People’s homes became a less common setting for end-of-life hospice care last year, while the amount of hospice services provided in acute care hospitals and other facilities increased, according to a recently released report from the National Hospice and Palliative Care Organization.
Overall, about 59% of hospice patients in 2014 were in their place of residence at the time of death, the report shows. That’s a decrease from nearly 67% in 2013. In addition to private residences, NHPCO counts nursing homes and residential facilities as patients’ place of residence, if this is the setting the patient calls “home.”
The proportion of hospice patients receiving care in their private residence at the time of death decreased from about 42% in 2013 to 36% last year, according to the report. There was an uptick in the percentage of hospice patients being served in other settings at the end of life, as the chart below shows:
Yet, even as inpatient hospice care became more common at the end of life in 2014, the number of agencies that were part of a hospital system remained essentially unchanged from a year prior. In 2013, 19.8% of hospice agencies were part of a hospital system, while in 2014 that figure was 19.6%. Agencies operating a freestanding/independent hospice did increase during that time period, from 58.3% to 59.1%.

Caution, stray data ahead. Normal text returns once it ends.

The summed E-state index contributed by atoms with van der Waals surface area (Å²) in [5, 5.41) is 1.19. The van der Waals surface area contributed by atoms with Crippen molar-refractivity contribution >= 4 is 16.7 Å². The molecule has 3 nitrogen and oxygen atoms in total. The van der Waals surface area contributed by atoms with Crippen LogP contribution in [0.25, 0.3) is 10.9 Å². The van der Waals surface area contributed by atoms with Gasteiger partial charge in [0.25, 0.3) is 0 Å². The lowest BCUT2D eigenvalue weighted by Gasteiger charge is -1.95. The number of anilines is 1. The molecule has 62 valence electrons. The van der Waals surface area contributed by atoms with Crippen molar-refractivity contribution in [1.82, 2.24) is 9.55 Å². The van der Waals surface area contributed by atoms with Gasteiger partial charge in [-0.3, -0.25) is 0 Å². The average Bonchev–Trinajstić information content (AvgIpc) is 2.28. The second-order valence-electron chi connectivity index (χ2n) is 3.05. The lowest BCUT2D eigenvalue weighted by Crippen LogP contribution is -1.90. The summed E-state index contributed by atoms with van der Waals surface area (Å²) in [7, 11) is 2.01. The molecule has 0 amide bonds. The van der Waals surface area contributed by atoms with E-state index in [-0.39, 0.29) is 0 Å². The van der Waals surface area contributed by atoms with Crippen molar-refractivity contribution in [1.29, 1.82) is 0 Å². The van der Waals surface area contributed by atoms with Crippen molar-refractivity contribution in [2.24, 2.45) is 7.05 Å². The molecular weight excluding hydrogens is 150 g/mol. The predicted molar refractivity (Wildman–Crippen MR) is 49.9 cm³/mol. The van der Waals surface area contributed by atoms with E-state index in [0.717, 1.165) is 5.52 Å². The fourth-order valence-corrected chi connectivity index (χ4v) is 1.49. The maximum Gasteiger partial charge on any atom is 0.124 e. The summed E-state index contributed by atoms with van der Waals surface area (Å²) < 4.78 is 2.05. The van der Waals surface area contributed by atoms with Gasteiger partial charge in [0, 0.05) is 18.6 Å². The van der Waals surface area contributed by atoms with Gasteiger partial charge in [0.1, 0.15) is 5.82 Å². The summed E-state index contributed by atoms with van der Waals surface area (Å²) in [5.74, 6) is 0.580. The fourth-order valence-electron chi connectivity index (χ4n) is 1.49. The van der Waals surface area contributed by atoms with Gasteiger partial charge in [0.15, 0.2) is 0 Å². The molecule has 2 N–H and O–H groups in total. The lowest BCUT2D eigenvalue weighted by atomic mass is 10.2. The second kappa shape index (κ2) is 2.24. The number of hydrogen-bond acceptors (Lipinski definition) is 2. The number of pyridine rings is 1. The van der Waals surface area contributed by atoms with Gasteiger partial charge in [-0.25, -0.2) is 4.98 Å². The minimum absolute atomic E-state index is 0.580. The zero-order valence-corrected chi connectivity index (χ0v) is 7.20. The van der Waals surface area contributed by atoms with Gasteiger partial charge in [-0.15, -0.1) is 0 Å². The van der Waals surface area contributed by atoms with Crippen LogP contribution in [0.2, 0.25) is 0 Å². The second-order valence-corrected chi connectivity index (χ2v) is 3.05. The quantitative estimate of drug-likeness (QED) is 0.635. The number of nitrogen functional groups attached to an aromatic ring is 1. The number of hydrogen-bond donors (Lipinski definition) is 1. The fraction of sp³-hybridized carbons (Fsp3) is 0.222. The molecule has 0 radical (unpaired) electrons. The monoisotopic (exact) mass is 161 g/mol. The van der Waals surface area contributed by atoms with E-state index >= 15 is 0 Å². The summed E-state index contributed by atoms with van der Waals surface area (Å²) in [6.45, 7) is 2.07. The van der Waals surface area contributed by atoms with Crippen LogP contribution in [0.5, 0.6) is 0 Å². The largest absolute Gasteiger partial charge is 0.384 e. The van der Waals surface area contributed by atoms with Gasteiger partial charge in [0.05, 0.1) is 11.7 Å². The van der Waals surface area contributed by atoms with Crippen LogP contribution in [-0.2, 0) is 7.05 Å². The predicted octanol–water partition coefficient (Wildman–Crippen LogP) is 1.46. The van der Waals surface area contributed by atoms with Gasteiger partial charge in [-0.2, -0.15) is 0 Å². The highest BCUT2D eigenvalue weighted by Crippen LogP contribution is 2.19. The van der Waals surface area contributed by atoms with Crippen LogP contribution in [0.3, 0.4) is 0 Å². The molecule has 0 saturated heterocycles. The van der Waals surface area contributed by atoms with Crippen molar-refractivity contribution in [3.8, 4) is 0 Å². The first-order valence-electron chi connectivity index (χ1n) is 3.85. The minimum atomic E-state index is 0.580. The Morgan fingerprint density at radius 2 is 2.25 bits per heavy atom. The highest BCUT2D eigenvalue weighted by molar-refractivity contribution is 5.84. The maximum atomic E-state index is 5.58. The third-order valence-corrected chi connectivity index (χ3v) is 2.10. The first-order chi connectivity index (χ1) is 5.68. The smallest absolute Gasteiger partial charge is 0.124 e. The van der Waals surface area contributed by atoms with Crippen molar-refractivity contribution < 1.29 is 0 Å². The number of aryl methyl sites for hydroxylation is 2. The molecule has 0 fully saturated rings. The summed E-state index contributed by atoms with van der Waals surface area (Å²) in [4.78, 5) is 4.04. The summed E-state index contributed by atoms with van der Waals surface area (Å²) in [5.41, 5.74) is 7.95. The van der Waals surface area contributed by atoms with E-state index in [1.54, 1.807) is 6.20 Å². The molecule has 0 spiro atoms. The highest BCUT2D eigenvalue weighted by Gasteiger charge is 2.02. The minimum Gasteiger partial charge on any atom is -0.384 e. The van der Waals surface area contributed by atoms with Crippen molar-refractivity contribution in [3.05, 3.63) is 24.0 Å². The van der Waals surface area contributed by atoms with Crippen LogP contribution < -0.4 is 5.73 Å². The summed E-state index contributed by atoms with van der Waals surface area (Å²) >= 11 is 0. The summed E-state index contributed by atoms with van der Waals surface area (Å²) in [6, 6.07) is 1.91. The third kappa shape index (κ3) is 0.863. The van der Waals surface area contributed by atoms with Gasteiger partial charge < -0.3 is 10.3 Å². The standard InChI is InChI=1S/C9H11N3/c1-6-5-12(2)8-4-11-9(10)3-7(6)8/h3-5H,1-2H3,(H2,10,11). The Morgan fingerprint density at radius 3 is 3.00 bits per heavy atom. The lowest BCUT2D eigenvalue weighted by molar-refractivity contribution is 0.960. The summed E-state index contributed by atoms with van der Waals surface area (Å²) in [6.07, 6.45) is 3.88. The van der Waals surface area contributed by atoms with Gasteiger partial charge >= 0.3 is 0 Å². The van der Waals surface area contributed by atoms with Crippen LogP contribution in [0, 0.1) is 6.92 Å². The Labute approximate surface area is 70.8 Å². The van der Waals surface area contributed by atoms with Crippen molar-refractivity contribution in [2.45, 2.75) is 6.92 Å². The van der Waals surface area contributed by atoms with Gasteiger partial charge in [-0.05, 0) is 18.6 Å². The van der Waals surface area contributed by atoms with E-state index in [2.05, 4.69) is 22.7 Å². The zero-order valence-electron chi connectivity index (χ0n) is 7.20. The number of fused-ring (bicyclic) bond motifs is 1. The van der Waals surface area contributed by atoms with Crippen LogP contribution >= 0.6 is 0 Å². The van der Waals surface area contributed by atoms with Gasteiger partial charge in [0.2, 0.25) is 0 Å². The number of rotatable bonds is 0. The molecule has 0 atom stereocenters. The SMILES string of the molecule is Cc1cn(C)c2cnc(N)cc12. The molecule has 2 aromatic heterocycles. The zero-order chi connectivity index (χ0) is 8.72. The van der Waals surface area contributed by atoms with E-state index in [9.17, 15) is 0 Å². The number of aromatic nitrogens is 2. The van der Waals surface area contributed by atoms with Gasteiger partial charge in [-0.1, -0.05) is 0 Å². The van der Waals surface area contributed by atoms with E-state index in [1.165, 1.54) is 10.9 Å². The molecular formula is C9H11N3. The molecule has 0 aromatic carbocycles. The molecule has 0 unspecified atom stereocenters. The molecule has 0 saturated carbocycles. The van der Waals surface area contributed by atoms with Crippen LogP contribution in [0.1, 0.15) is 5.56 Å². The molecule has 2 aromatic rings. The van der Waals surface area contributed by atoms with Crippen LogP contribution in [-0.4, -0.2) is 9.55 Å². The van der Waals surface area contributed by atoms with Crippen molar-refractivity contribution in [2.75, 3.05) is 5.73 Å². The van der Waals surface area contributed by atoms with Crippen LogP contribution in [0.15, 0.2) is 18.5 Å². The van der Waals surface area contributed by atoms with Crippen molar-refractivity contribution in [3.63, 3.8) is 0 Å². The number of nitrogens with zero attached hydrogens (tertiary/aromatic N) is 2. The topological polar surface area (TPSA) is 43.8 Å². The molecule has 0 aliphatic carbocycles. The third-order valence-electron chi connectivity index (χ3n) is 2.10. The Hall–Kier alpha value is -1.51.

And the proportion of hospice agencies that were part of a home health agency also declined slightly between 2013 (16.7%) and 2014 (16.3%).
As for who was paying for hospice care, trends reflected broader patterns in the health care system; namely, the erosion of the standard Medicare benefit in favor of managed care. However, the most notable change between 2013 and 2014 was an increase in the Medicaid hospice benefit, which paid for 3.8% of patients in 2013 and 5% of patients in 2014.
The NHPCO Facts and Figures: Hospice Care in America report was released this month by the Alexandria, Virginia-based association. It draws on data from the NHPCO data set and member database, as well as from data made available by government organizations such as the Centers for Medicare & Medicaid Services (CMS).
Click here to access the complete document.
Written by Tim Mullaney